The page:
Source: Review copy
Publication: 20th February 2020 from Simon and Schuster UK
ONE WRONG MOVE
A body is found bricked into the walls of a house. From the state of the hands, it’s clear the dead man was buried alive. Soon, the victim is linked to an old missing person’s case and DS Adam Tyler is called.
As the sole representative of South Yorkshire’s Cold Case Review Unit, Tyler recognises his role for what it is – a means of keeping him out of the way following an ‘incident’. When this case falls in his lap, he grabs the opportunity to fix his stagnating career.
And then Tyler discovers he has a connection to the case that hopelessly compromises him. He makes the snap decision not to tell his superiors, certain that he and only he can solve the crime. But now Tyler must move carefully to find out the truth, without destroying the case or himself.
Meanwhile, someone in the city knows exactly what happened to the body. Someone who is watching Adam closely. Someone with an unhealthy affinity with fire. . .
I do like a debut crime novel. There’s something about meeting a protagonist for the first time, getting to know their foibles and working out their strengths and weak points. DS Adam Tyler works the South Yorkshire Cold Case Unit solo. He’s lucky to have a job at all after an incident which left his face scarred and his reputation tarnished. It’s only thanks to the patronage of DCI Diane Jordan that he still has a job at all. Adam is a loner, looked on mainly with suspicion by his colleagues. The son of a policeman who committed suicide when Adam was just a boy, after allegations of corruption were levelled against him. It was Adam who found the body.
Adam is gay and that’s known in the station. He’s been urged to socialise himself with a view to making himself more part of the team, and almost pushed into the forces LGBTQI society. On his first, somewhat reluctant, social evening with the group, he ends up taking a young attractive man home.
Then a man’s body is discovered behind a false wall in the cellar of the Old Vicarage in the Peak District village of Castledene. Adam‘s view is that this case his. It’s historic, after all, But the first officer on scene D.I. Jim Doggett has other ideas. Doggett is a down to earth copper, ready to needle Adam with casual homophobic jibes just to see if he can get a rise out of him. Adam has to push himself onto the case, only to discover, too late, that he has a conflict of interest which will do his career no good at all. Persuading Doggett to let him in on the case, he also co-opts an intelligent, tenacious P.C. Amina Rabbani whose temper is almost as quick as her ambition. The final member of the team is D.S. Gary Daley, a lazy, ill-tempered man with no time for Adam.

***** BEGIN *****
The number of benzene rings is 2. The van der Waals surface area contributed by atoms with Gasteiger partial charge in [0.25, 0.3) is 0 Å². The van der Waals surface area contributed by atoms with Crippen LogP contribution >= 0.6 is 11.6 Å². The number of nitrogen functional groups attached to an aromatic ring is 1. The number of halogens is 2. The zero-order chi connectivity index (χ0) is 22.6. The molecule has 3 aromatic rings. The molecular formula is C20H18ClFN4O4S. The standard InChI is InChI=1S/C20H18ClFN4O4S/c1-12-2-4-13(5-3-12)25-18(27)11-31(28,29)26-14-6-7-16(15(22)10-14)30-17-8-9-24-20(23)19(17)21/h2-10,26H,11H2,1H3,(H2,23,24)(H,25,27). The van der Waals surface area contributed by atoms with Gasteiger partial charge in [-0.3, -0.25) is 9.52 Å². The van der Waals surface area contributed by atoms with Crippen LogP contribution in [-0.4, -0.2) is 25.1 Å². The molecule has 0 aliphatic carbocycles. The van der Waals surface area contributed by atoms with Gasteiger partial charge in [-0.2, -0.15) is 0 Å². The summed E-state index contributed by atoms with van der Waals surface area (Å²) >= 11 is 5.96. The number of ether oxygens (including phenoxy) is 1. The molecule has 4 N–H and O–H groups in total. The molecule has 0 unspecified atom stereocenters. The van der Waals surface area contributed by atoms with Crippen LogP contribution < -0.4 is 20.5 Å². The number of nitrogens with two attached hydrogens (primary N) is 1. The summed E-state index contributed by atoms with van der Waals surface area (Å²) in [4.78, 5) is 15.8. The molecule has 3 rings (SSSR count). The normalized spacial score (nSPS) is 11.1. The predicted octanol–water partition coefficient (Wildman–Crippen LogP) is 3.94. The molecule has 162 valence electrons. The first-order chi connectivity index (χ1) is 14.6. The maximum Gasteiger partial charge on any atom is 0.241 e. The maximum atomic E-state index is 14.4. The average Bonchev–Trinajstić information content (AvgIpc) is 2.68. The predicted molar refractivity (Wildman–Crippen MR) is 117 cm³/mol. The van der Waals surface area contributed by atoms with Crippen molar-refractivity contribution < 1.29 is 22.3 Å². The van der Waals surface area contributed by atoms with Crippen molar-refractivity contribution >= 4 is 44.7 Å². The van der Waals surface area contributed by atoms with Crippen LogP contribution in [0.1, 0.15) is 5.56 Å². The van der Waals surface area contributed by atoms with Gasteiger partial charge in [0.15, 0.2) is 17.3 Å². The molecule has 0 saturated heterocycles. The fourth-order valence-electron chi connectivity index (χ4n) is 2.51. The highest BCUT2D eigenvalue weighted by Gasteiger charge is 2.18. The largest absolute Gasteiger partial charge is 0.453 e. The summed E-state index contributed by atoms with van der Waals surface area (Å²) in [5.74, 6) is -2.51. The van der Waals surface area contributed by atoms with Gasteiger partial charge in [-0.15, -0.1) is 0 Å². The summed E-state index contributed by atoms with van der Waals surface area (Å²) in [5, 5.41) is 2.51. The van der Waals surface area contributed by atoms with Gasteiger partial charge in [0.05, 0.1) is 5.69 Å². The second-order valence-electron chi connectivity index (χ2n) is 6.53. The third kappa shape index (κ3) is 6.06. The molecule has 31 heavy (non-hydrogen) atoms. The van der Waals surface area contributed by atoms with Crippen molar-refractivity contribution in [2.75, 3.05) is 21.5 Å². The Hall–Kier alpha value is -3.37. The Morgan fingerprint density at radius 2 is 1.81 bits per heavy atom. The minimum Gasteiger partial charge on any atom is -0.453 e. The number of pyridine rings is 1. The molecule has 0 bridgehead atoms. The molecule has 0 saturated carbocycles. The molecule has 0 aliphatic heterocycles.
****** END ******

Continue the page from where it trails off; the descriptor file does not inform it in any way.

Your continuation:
The dead man is believed to be George Cartwright, missing for six years. Elderly neighbours, Lily and Edna clearly know something, but Lily has fugue state phases and Edna is unwell, so how reliable are they really? The narrative in this story is conveyed through Adam and Lily with contributions from the blog entries of an unknown figure, the self-styled Firewatcher, who posts about a series of increasingly serious arson attacks in the area.
Clever plotting connects all these disparate elements together. Suspicious deaths, dodgy dealings arson and a Lowry painting all combine together to offer a powder keg that when it ignites is so explosive that it threatens to take everyone down.
Verdict: A compelling, punchy narrative, excellently drawn characters and a twisted, propulsive plot combine to make this a great read. I’ll certainly look out for the next in the series as Russ Thomas has left a lot of nods of promise to come in his explosive ending.
Russ Thomas was born in Essex, raised in Berkshire and now lives in Sheffield. He grew up in the 80s reading anything he could get his hands on at the library, writing stories, watching large amounts of television, playing videogames, and largely avoiding the great outdoors. After a few “proper” jobs (among them: pot-washer, optician’s receptionist, supermarket warehouse operative, call-centre telephonist and storage salesman) he discovered the joys of book-selling, where he could talk to people about books all day.